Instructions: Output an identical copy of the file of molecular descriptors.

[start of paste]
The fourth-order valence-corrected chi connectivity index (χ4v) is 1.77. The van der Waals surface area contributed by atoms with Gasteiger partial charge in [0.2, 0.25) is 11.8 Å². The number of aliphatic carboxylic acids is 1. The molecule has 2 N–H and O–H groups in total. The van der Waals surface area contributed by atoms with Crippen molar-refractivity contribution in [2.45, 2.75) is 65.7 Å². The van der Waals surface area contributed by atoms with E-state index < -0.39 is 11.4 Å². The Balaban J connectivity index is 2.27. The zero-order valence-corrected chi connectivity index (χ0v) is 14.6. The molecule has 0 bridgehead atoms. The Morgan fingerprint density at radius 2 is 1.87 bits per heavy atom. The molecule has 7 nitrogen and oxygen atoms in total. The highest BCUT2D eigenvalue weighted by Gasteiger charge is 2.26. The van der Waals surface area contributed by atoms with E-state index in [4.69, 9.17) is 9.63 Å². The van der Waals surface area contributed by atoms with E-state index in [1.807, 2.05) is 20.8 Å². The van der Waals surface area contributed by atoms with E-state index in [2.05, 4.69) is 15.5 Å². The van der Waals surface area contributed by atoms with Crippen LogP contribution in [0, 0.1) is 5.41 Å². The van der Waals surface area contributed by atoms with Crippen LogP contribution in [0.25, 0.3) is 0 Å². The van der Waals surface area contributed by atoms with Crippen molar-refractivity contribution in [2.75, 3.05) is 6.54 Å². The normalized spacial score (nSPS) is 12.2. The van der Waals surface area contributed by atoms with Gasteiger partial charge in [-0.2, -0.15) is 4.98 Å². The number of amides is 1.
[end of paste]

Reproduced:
The fourth-order valence-corrected chi connectivity index (χ4v) is 1.77. The van der Waals surface area contributed by atoms with Gasteiger partial charge in [0.2, 0.25) is 11.8 Å². The number of aliphatic carboxylic acids is 1. The molecule has 2 N–H and O–H groups in total. The van der Waals surface area contributed by atoms with Crippen molar-refractivity contribution in [2.45, 2.75) is 65.7 Å². The van der Waals surface area contributed by atoms with E-state index < -0.39 is 11.4 Å². The Balaban J connectivity index is 2.27. The zero-order valence-corrected chi connectivity index (χ0v) is 14.6. The molecule has 0 bridgehead atoms. The Morgan fingerprint density at radius 2 is 1.87 bits per heavy atom. The molecule has 7 nitrogen and oxygen atoms in total. The highest BCUT2D eigenvalue weighted by Gasteiger charge is 2.26. The van der Waals surface area contributed by atoms with E-state index in [4.69, 9.17) is 9.63 Å². The van der Waals surface area contributed by atoms with E-state index in [1.807, 2.05) is 20.8 Å². The van der Waals surface area contributed by atoms with E-state index in [2.05, 4.69) is 15.5 Å². The van der Waals surface area contributed by atoms with Crippen LogP contribution in [0, 0.1) is 5.41 Å². The van der Waals surface area contributed by atoms with Crippen LogP contribution in [0.25, 0.3) is 0 Å². The van der Waals surface area contributed by atoms with Crippen molar-refractivity contribution in [2.75, 3.05) is 6.54 Å². The normalized spacial score (nSPS) is 12.2. The van der Waals surface area contributed by atoms with Gasteiger partial charge in [-0.2, -0.15) is 4.98 Å². The number of amides is 1.